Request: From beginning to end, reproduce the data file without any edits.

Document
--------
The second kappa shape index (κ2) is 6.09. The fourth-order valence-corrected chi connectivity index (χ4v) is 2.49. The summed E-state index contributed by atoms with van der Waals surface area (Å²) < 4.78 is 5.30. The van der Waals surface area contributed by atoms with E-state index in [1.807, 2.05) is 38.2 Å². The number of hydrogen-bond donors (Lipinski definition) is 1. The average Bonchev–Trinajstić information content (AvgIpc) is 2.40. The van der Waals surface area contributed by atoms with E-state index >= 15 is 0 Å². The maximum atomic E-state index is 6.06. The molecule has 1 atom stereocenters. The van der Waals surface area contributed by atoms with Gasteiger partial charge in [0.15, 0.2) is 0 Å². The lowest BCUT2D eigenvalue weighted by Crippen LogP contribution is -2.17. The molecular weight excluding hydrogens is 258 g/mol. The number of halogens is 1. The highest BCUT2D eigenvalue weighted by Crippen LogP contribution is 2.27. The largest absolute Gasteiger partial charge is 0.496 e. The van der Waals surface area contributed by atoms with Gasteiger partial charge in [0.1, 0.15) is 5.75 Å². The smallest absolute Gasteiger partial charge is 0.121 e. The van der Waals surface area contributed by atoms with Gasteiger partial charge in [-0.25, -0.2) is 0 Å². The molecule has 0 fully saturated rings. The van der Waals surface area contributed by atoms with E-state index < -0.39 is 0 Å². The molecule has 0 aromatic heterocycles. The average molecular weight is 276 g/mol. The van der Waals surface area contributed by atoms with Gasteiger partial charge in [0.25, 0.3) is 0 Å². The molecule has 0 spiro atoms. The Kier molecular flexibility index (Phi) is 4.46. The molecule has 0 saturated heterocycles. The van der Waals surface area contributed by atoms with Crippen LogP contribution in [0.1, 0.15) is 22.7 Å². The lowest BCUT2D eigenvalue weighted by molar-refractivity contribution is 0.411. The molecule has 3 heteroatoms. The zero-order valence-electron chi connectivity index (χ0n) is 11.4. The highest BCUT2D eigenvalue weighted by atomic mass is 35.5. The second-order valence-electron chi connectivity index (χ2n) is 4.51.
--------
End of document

The second kappa shape index (κ2) is 6.09. The fourth-order valence-corrected chi connectivity index (χ4v) is 2.49. The summed E-state index contributed by atoms with van der Waals surface area (Å²) < 4.78 is 5.30. The van der Waals surface area contributed by atoms with E-state index in [1.807, 2.05) is 38.2 Å². The number of hydrogen-bond donors (Lipinski definition) is 1. The average Bonchev–Trinajstić information content (AvgIpc) is 2.40. The van der Waals surface area contributed by atoms with E-state index >= 15 is 0 Å². The maximum atomic E-state index is 6.06. The molecule has 1 atom stereocenters. The van der Waals surface area contributed by atoms with Gasteiger partial charge in [0.15, 0.2) is 0 Å². The lowest BCUT2D eigenvalue weighted by Crippen LogP contribution is -2.17. The molecular weight excluding hydrogens is 258 g/mol. The number of halogens is 1. The highest BCUT2D eigenvalue weighted by Crippen LogP contribution is 2.27. The largest absolute Gasteiger partial charge is 0.496 e. The van der Waals surface area contributed by atoms with Gasteiger partial charge in [0.1, 0.15) is 5.75 Å². The smallest absolute Gasteiger partial charge is 0.121 e. The van der Waals surface area contributed by atoms with Gasteiger partial charge in [-0.25, -0.2) is 0 Å². The molecule has 0 fully saturated rings. The van der Waals surface area contributed by atoms with E-state index < -0.39 is 0 Å². The molecule has 0 aromatic heterocycles. The average molecular weight is 276 g/mol. The van der Waals surface area contributed by atoms with Gasteiger partial charge in [0.25, 0.3) is 0 Å². The molecule has 0 spiro atoms. The Kier molecular flexibility index (Phi) is 4.46. The molecule has 0 saturated heterocycles. The van der Waals surface area contributed by atoms with Crippen LogP contribution in [0.1, 0.15) is 22.7 Å². The lowest BCUT2D eigenvalue weighted by molar-refractivity contribution is 0.411. The molecule has 3 heteroatoms. The zero-order valence-electron chi connectivity index (χ0n) is 11.4. The highest BCUT2D eigenvalue weighted by atomic mass is 35.5. The second-order valence-electron chi connectivity index (χ2n) is 4.51.